8. In Obergefell v. Wymyslo (W. D. Ohio 2013), the court recognized same-sex marriages from other states for purposes of death certificates, with language that suggests the ban on recognizing such marriages generally may be in doubt, but the decision by its terms is limited to death certificates. In Henry v. Himes (S. D. Ohio 2014), the court struck down the ban on recognition of same-sex marriages from other states, although the decision was stayed as to all couples other than the four named plaintiffs pending appeal.
9. The Oklahoma constitutional ban on same-sex marriage was struck down in Bishop v. United States (N.D. Oklahoma 2014). The decision has been stayed pending appeal.
10. The Utah constitutional ban on same-sex marriage was struck down in Kitchen v. Herbert (D. Utah 2013). The state is appealing the decision, and the Supreme Court has granted its request for a stay, precluding further same-sex marriages in Utah while the case proceeds..
11. The Virginia constitutional ban on same-sex marriage was struck down in Bostic v. Rainey (E.D. Virginia 2014). The decision has been stayed pending appeal.
12. “Rolling” means the state tax is based on the current version of the Internal Revenue Code. “Fixed date” means the state income tax is based on the Internal Revenue Code as it existed on some historical date chosen by the state legislature.
13. Represents the current position of the relevant state taxing authorities, not including ongoing challenges to such position.
The Tennessee constitutional ban on recognizing same-sex marriages from other jurisdictions was struck down as to three couples in Tanco v. Haslam (M.D. Tennessee 2014). The judge denied the state’s request to stay the decision pending appeal. However, the decision by its terms affects only the three named couples, not other married same-sex couples in Tennessee.
The Texas constitutional ban on same-sex marriage was struck down in DeLeon v. Perry (W.D. Texas 2014). The decision has been stayed pending appeal.
By statute, same-sex marriage does not go into effect in Illinois until June 1, 2014. However, due to court decisions, some counties in Illinois are already allowing same-sex marriages. Moreover, the existing civil unions law in Illinois provides that any “marriage between persons of the same sex, a civil union, or substantially similar legal relationship other than common law marriage, legally entered into in another jurisdiction” is to be recognized as a civil union in Illinois. And parties to a civil union file Illinois state taxes as if married. Thus, married Illinois same-sex married couples will be able to file Illinois returns as married even for 2013.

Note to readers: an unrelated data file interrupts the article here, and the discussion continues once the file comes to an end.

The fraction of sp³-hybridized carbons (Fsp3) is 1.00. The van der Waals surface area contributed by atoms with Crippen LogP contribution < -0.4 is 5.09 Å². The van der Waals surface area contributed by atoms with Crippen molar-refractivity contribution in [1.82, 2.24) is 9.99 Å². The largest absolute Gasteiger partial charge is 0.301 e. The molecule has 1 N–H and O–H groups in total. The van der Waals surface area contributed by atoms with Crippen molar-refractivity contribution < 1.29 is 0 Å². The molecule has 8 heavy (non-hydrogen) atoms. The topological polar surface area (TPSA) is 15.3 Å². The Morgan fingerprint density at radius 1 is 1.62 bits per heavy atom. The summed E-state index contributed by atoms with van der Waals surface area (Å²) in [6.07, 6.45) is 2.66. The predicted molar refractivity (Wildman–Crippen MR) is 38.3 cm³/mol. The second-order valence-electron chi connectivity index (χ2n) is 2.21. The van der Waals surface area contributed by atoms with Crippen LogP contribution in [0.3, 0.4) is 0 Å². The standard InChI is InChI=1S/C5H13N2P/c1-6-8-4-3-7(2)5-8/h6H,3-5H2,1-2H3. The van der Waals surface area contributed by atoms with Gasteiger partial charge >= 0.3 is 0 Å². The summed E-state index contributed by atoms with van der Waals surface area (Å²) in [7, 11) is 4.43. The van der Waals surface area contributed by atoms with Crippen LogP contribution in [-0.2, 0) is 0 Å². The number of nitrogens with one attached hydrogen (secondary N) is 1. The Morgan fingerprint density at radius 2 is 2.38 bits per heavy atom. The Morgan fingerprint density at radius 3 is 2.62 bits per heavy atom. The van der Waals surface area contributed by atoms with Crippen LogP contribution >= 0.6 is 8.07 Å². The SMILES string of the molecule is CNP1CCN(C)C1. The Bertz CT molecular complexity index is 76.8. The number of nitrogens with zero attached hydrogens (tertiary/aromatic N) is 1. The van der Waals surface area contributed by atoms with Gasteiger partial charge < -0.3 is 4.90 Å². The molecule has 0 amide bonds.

Although Michigan does not have a separate rate structure for married couples, marital status is nevertheless used in determining the number of exemptions, the taxability of employer-provided health care, and the like. And MCL 206.311 states as follows:
Taxpayers who are husband and wife and who file a joint federal income tax return pursuant to the internal revenue code shall file a joint return.

Since the statute requires that taxpayers be husband and wife under Michigan law, as well as filing a joint federal return, the Michigan Department of Treasury takes the position that same-sex married couples may not file a joint Michigan state income tax return.

The Michigan constitutional ban on same-sex marriage was struck down in DeBoer v. Snyder (E.D. Michigan 2014). The decision has been stayed by the Sixth Circuit pending appeal.

The Kentucky constitutional ban on recognition of out-of-state same-sex marriages was struck down in Bourke v. Beshear (W.D. Kentucky 2014). The decision has been stayed pending appeal..
In Obergefell v. Wymyslo (W. D. Ohio 2013), the court recognized same-sex marriages from other states for purposes of death certificates, with language that suggests the ban on recognizing such marriages generally may be in doubt, but the decision by its terms is limited to death certificates. In Henry v. Himes (S. D. Ohio 2014), the court struck down the ban on recognition of same-sex marriages from other states, although the decision was stayed as to all couples other than the four named plaintiffs pending appeal.
The Oklahoma constitutional ban on same-sex marriage was struck down in Bishop v. United States (N.D. Oklahoma 2014). The decision has been stayed pending appeal.
The Utah constitutional ban on same-sex marriage was struck down in Kitchen v. Herbert (D. Utah 2013). The state is appealing the decision, and the Supreme Court has granted its request for a stay, precluding further same-sex marriages in Utah while the case proceeds..
The Virginia constitutional ban on same-sex marriage was struck down in Bostic v. Rainey (E.D. Virginia 2014). The decision has been stayed pending appeal.
“Rolling” means the state tax is based on the current version of the Internal Revenue Code. “Fixed date” means the state income tax is based on the Internal Revenue Code as it existed on some historical date chosen by the state legislature.
Represents the current position of the relevant state taxing authorities, not including ongoing challenges to such position.